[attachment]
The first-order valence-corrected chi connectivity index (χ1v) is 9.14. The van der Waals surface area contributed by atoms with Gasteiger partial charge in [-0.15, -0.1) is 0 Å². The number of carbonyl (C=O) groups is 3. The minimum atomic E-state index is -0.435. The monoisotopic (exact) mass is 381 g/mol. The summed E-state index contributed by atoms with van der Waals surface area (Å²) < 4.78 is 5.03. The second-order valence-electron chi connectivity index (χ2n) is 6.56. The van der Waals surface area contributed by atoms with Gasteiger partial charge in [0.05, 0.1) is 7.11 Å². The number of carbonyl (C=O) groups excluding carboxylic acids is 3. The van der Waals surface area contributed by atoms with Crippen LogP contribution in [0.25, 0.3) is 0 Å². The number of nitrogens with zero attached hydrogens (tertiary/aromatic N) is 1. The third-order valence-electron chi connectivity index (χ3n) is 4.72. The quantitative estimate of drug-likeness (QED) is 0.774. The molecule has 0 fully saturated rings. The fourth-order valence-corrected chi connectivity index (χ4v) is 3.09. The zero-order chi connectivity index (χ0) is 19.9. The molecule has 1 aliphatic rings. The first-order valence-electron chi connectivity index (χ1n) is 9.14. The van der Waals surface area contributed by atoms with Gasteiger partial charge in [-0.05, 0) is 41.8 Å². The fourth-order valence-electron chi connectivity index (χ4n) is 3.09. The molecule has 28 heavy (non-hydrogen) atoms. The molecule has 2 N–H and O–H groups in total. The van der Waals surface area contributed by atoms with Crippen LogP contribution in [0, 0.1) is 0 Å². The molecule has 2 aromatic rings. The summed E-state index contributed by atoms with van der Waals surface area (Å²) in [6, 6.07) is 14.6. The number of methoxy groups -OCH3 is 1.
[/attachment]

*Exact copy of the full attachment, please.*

The first-order valence-corrected chi connectivity index (χ1v) is 9.14. The van der Waals surface area contributed by atoms with Gasteiger partial charge in [-0.15, -0.1) is 0 Å². The number of carbonyl (C=O) groups is 3. The minimum atomic E-state index is -0.435. The monoisotopic (exact) mass is 381 g/mol. The summed E-state index contributed by atoms with van der Waals surface area (Å²) < 4.78 is 5.03. The second-order valence-electron chi connectivity index (χ2n) is 6.56. The van der Waals surface area contributed by atoms with Gasteiger partial charge in [0.05, 0.1) is 7.11 Å². The number of carbonyl (C=O) groups excluding carboxylic acids is 3. The van der Waals surface area contributed by atoms with Crippen LogP contribution in [0.25, 0.3) is 0 Å². The number of nitrogens with zero attached hydrogens (tertiary/aromatic N) is 1. The third-order valence-electron chi connectivity index (χ3n) is 4.72. The quantitative estimate of drug-likeness (QED) is 0.774. The molecule has 0 fully saturated rings. The fourth-order valence-corrected chi connectivity index (χ4v) is 3.09. The zero-order chi connectivity index (χ0) is 19.9. The molecule has 1 aliphatic rings. The first-order valence-electron chi connectivity index (χ1n) is 9.14. The van der Waals surface area contributed by atoms with Gasteiger partial charge in [-0.05, 0) is 41.8 Å². The fourth-order valence-electron chi connectivity index (χ4n) is 3.09. The molecule has 28 heavy (non-hydrogen) atoms. The molecule has 2 N–H and O–H groups in total. The van der Waals surface area contributed by atoms with Crippen LogP contribution in [0, 0.1) is 0 Å². The molecule has 2 aromatic rings. The summed E-state index contributed by atoms with van der Waals surface area (Å²) in [6, 6.07) is 14.6. The number of methoxy groups -OCH3 is 1.